Dispatches from World Nutrition Forum in Cape Town

Research further demonstrates anti-inflammatory properties of AGPs, findings can support R&D on alternatives

By Jane Byrne

- Last updated on GMT

© GettyImages/Andrew Brookes
© GettyImages/Andrew Brookes
A Biomin team has been working to shed some light on the mode of action of antibiotic growth promoters (AGPs).

Despite widespread use of antibiotics for promotion of growth and controlling disease in farmed animals, the understanding of their effects on the host is still very limited, a factor hindering the creation of efficacious alternatives.

Bertrand Grenier, a scientist based at the Biomin Research Center in Tulin, Austria, told delegates at the recent World Nutrition Forum in Cape Town about how he and his colleagues have been leveraging generation sequencing (NGS) technology to unveil the mode of action of AGPs, with the end goal being the development of replacement compounds.

He spoke about how RNA sequencing, in particular, is beneficial for the study of molecular mechanisms.

FeedNavigator caught up with him after his presentation.

“With the emergence of NGS technologies, we have access to technologies that give us an overview of what is going on as a whole. You can study the expression of all the genes. You get a lot of data but you also get an overview of what is going on when you give some treatments or feed additives,” ​he told us.

RNA sequencing gives researchers an idea of the activity of the genes, which ones are turned on or off, the genes that are really modulated by drugs or feed additives, he said.

“We knew that AGPs, that antibiotics themselves can inhibit, can kill bacteria but [this effect is] usually when you have concentrations higher than the concentrations used in the field for growth promotion.   

“But there was a reasonable assumption [first made] about 10 years ago about the anti-inflammatory properties of the AGPs, really an effect of the host itself.

“And that is why we wanted to use RNA sequencing, because we wanted to focus on [the effects of antibiotics] on the host, on the intestinal epithelium, and not on the microbiota.”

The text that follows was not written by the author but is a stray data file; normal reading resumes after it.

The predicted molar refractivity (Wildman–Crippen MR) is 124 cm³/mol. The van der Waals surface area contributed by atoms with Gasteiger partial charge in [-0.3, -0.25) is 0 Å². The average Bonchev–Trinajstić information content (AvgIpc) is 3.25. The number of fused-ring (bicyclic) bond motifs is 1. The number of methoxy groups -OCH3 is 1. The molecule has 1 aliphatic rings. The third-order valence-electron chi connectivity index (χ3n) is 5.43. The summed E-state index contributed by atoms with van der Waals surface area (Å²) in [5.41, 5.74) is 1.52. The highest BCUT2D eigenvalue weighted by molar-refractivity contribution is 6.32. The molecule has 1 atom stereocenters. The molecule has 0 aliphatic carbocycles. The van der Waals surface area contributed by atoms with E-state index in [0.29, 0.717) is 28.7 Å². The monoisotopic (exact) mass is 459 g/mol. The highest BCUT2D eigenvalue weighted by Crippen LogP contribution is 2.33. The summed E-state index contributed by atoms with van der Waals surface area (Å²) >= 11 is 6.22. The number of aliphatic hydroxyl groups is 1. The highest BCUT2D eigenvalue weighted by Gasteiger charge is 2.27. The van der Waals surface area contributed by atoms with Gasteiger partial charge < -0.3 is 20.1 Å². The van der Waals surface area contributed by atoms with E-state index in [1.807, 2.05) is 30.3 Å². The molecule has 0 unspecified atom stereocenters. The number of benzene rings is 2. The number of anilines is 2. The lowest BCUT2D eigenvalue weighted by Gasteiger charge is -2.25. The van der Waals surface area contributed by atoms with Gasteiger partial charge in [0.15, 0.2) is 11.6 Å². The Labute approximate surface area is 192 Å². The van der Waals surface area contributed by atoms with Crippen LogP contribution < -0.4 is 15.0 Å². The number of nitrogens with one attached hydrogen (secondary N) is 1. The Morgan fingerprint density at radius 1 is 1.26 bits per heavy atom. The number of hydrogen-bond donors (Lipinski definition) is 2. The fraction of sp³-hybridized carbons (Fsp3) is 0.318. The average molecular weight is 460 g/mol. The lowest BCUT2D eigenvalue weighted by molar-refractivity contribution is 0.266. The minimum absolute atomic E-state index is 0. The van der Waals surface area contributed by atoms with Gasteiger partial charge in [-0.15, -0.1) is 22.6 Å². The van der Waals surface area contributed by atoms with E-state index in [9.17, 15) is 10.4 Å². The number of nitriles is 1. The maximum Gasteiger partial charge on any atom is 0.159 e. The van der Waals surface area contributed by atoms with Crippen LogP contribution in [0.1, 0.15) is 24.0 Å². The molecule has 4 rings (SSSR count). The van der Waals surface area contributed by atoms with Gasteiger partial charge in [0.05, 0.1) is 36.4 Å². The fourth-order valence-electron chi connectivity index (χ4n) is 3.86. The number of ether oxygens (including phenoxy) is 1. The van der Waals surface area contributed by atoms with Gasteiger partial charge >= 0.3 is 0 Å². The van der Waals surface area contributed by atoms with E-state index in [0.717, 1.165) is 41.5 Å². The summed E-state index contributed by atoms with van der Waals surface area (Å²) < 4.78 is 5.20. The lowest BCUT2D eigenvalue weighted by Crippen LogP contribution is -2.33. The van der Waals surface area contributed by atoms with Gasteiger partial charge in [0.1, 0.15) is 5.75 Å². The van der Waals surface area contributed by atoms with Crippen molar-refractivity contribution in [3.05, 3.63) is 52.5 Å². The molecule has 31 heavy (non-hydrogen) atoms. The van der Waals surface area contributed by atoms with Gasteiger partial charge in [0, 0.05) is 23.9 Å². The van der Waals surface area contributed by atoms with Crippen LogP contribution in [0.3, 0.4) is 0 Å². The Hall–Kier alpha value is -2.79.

The Biomin team’s results, so far, do provide some additional evidence of the anti-inflammatory properties of AGPs as hypothesized by Niewold in 2007, said Grenier.

“Inflammation costs a lot to an animal so it is going to use nutrients to cope with the inflammation and not use them for the growth. That could be the reason why we also observe a growth promotion effect [from AGPs].”

“With RNA sequencing, we showed the same trend, [that there are] a lot of genes related to inflammation, [and the use of AGP causes] inhibition, down-regulation of these genes.”

Intestinal inflammation model 

Combining the Biomin’s team data and similar data from the literature, it would seem that if you are able to reduce the inflammation in birds, then you can get a better growth performance, and that knowledge can be used to produce AGP alternatives, he said.

“We developed an intestinal inflammation model to confirm that some feed additives, some compounds can limit this inflammation.”

The model that they used was a coccidiosis model. “We know that coccidiosis induces inflammation. It is very specific though. So it is important to evaluate your compounds in other models – it could be with a different formulation of feed; a diet high in fiber could also induce inflammation, as could mycotoxins.”

More research required 

Grenier stressed that a lot more work is needed to support their initial findings:

“We conducted two experiments with this inflammation model, we need more data.  What we saw in regard to the mode of action of AGPs was in one experiment, in one specific tissue, at one time point, so it is important to confirm [the results], to run more experiments, to generate more data.

“For now, we have the first clues, a hypothesis and we can use this knowledge to screen new compounds, to really target this pathway.

“We use RNA sequencing to get an overview but you are not going to use RNA sequencing all the time, it is quite expensive and it is quite time consuming in terms of processing data. You can also use this data to target some genes that later on you can use as a reference to formulate feed ingredients or feed additives.”  

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